Irish Dancing

  • By John Keane
  • Posted 10/01/1998
  • Essay 2208

Besides playing Gaelic football, Irish dancing had been one way that people born in Ireland could pass on a taste of their heritage to their children born here. There are two main kinds of Irish dancing. Step dancing is performed mainly in exhibition or competition and requires a great deal of skill and practice, and is the style of dancing now more popular than ever because of Riverdance. CEILI dancing requires only an elementary knowledge of some basic steps; in many respects it can be compared to American Square Dancing.

Until the 1960s, Irish dancing was practiced in Seattle mainly by those who brought the art with them from Ireland. Since then, however, step dancing and CEILI dancing classes have provided a focus for the energies of many Irish-Americans.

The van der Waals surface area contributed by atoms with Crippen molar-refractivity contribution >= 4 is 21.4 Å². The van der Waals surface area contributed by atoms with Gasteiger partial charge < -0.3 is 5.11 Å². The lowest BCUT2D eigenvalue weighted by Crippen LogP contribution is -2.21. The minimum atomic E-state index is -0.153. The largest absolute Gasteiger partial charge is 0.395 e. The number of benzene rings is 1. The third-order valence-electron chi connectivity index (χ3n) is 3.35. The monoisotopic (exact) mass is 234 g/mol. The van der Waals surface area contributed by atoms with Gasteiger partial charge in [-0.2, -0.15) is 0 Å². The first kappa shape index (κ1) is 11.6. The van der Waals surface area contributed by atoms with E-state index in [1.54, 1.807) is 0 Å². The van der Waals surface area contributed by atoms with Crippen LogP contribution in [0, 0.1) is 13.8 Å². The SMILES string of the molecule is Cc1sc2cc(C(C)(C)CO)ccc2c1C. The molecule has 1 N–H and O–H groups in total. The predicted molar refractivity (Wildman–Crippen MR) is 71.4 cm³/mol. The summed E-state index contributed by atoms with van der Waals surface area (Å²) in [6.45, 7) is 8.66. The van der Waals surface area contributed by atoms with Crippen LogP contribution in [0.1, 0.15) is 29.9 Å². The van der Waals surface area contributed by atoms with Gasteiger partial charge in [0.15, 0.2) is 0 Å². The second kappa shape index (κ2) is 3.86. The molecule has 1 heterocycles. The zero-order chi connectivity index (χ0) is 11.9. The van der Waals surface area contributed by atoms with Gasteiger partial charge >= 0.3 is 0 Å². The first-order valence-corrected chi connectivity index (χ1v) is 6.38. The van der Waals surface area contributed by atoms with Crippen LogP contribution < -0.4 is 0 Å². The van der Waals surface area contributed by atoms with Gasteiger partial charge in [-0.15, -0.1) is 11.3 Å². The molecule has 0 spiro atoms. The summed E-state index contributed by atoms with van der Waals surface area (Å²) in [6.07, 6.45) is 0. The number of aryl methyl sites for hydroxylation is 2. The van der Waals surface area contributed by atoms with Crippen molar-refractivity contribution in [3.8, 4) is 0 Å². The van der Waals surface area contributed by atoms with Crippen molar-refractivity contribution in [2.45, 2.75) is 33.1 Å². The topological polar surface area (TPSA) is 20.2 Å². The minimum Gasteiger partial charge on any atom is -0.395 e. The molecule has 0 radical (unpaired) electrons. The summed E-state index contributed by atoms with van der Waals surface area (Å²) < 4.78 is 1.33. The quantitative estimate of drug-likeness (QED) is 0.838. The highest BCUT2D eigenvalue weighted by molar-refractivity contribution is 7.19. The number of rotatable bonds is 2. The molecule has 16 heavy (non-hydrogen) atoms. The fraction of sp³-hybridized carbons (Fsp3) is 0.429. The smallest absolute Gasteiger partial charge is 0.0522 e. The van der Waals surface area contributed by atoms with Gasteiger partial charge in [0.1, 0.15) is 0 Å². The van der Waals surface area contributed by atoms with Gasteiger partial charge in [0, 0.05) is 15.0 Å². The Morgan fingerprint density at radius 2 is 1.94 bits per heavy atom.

At first, step dancers had to travel out of state to participate in Irish dance competitions. The first Seattle International FEIS (Irish Dance Festival) was held in March, 1977, and since then there has been at least one FEIS every year in Seattle. Annually, about 200 competitors, mainly from California, Colorado, Oregon, British Columbia, and Washington compete at the Irish Heritage Club FEIS held over two days in Seattle.

Today, there are at least eight Irish dancing schools in the Seattle area, and the numbers involved in both kinds of Irish dancing grow each year.

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